Black Toe Nails Are Getting Me Down
Well now its official I am a true trail runner. I have two toe nails turning black! Would love some feedback on trail runners or runners in general. How to care for my black nails. They do not hurt, which is a good thing for my upcoming mountain race. I am told, not much can be done about them.
I am a person who needs to learn and find out exactly what caused this condition, and how to prevent my toes from turning black in the future.
There are two most common reasons our toes turn black while we run.
- Reptetitive trauma to the top of the shoe striking the nail while running. Usually no pain.
- Subungual Hematoma less common, but painful.
When we run and our shoes have inadequate space in the toes, this can cause the first issue,Repetitive trauma. Repetitive trauma is caused when our toe nail keeps hitting the tip of the shoe, and causes discoloration of the nail. This is usually unpainful and will go away when your vigorous training stops. Now you are able to relax after that big race you trained for. To prevent this from happening, you will need a new shoe with adequate toe space. I have found the Altra running shoe has a very wide toe box shoe with lots of toe space.
The second issue is more serious and may need to be seen by a doctor. Subungual Hematoma is painful, and causes the feeling of being stepped on the toe, or having a heavey object dropped on your toe. The blood is accumulating under the nail and causes a throbbing and pressure type of pain. Your doctor may need to relieve the pressure by drilling a hole into the nail to relieve the pressure.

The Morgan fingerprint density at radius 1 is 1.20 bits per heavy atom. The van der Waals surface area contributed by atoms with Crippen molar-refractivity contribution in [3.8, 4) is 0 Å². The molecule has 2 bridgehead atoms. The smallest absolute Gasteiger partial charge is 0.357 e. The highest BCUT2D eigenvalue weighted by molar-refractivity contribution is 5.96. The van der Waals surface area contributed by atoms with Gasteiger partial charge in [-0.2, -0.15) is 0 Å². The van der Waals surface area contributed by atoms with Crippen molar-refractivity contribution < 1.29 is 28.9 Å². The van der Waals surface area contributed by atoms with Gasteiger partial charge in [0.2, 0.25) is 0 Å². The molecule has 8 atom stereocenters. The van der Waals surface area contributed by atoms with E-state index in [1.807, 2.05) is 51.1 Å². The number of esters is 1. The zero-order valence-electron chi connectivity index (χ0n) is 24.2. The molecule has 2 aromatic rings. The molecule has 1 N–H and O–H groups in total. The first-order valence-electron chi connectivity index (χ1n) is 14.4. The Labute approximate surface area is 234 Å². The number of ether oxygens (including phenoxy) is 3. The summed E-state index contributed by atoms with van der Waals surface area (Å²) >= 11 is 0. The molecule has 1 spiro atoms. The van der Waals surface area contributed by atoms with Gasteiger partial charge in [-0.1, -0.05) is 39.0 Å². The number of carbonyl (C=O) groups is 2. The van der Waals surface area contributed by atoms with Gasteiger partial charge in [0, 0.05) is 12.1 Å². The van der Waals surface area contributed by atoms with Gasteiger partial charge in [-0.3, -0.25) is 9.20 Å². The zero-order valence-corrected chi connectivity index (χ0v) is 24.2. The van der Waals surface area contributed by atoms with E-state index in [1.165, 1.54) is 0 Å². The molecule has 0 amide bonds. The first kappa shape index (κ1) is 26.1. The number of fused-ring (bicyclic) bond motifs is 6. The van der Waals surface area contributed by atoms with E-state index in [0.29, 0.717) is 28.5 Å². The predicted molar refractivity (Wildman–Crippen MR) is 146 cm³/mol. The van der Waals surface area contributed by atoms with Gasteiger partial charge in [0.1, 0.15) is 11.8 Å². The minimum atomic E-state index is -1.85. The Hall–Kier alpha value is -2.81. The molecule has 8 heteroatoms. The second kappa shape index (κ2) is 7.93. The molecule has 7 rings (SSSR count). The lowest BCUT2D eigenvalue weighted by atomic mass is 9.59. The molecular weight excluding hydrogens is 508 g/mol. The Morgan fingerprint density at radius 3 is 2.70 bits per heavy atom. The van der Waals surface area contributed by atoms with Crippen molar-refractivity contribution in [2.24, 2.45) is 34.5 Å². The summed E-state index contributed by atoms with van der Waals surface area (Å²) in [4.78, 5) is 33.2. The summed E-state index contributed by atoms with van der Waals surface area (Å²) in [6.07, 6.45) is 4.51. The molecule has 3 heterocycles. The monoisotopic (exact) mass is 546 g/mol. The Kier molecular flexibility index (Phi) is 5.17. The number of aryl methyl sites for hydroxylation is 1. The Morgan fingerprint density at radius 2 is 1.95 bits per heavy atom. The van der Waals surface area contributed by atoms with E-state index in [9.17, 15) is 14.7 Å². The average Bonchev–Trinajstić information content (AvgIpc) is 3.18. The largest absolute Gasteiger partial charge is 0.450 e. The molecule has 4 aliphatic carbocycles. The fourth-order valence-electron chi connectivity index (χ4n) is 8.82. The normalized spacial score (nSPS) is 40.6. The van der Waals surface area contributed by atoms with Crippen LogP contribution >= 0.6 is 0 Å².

Remember there are other causes for black toes that include fungal infection, thick nail and discoloration and Melanoma. Always have a doctor look at your nail to be on the safe side, and to recieve the correct treatment. Don’t let those black toe nails get you down!
When that grueling long run training is over allow your toes to heal up, before starting the training for your next race. You need your feet for everything you do, so make sure they are taken care of properly.
Source Runners World